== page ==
Setting Direction - Part 4: What Are Our Current Realities?

Along with where are we going, why are we going there, and what does it look like when it's done well, another what question needs to follow. Namely, what are our current realities?

We need to have the end in sight. We need good rationale for aiming there. And we need to make sure what reaching there actually should look like. However, experience has taught all of us that we may not be able to get there without some adjustments given our current realities.

I enjoy playing golf. It's a relatively simple game. As you stand on the tee box, you can see the goal (or at least you know that it's around the dog leg), the flag stick waving in the breeze indicating the location of the cup on the green. Success is getting your golf ball in the cup in the fewest number of strokes.

However, I rarely hit straight shots. Instead of being in the middle of the fairway with a clear, open shot toward the green, at times the ball is right up next to a tree in the rough. And sometimes it's a big tree. They don't make golf clubs designed to hit golf balls through trees. I step to the side of the tree. I can still see my target, the green and the flag stick down the way. But I can't get there merely by aiming at the flag.

My direction is hindered. The reality is that I can't get there from here.

So, I have to make an adjustment in my direction. I have to chip the ball to the side in order to get back into position to resume the direction I originally set. It will cost me an additional stroke to hit sideways instead of forward. However, it's also the only thing I can do to get back on track.

I'm sure you've heard the saying that in a military conflict, the original battle plan goes out the window after the first shot is fired? Why? Because there is a new reality. The realities on the ground and in real time will be different from what was drawn up. These new realities won't change the original goal.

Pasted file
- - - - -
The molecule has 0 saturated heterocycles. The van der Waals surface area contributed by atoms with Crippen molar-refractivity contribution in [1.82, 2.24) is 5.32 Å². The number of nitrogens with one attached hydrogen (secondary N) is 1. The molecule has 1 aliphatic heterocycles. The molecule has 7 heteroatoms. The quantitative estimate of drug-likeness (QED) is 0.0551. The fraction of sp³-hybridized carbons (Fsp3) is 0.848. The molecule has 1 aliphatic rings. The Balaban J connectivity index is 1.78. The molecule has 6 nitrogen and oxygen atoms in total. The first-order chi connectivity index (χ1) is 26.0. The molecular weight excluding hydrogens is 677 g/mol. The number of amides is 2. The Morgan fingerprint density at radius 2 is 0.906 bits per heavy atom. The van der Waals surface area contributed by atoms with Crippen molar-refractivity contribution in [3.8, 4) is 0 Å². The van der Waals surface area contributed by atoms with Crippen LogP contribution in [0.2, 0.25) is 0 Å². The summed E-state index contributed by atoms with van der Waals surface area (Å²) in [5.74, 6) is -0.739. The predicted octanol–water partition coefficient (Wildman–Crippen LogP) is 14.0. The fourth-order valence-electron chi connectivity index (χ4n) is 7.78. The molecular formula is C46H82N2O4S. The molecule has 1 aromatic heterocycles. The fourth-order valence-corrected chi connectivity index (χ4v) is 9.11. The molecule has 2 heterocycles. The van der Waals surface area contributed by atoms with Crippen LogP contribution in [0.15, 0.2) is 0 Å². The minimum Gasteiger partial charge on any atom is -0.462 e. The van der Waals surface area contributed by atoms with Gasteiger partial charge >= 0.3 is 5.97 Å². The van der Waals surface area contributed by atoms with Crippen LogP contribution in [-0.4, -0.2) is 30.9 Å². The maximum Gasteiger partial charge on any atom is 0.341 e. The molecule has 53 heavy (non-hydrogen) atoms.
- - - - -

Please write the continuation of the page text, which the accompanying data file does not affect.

They will require a fresh look at how to get there.

What is required?

1. Honest assessment.

I find that for those of us who tend to be more visionary and optimistic, we can be a bit naive or unrealistic regarding this.

Our fixation of the goal blocks all other sights. We can see the flag stick. But we don't see where the golf ball is right now. Often, we don't want to see the reality. We can be overly enamored with our own ideas and goals. We think the vision itself will carry us through. Yet, reality screams, "But look where the golf ball is. It's behind a tree or in the sand trap."

That's also why we need others to help with defining reality. They can add an objectivity that I may not have because it was my idea, my goal, my direction. Here are some questions that need to be answered:

  • Who can help me with objective assessment?

  • Where are we now?

  • Are we really where we need to be?

  • What are the challenges?

  • What didn't work?

  • What surprised us?

  • What needs to be rethought?

  • What are our new opportunities?

2. Crucial tactical adjustments.

To keep the golf analogy going, we can't hit through the tree. It's not simply a matter of trying harder. Redoubling effort doesn't necessarily work. Again, we can't hit through the tree no matter how hard we swing the club. We have to chip out to the side. It requires a minor, temporary tactical adjustment. A modification that will enable us to then refocus on the original direction. Here are some questions to help:

  • What adjustment is needed?

  • How do we execute the adjustment?

  • What resources are needed now?

  • Do we need a change in personnel?

  • Do we need additional training for our personnel?

  • Do we take advantage of the new opportunities?

I like the way Dr. Henry Cloud defines the word integrity. He says it is the "courage to meet the demands of reality." It takes this integrity, this courage and honesty to define reality.

Are you willing to go there with your current leadership responsibility? Have you hit the Pause button often to give an accurate picture to where you are? Remember that blind loyalty to a plan almost always guarantees failure.

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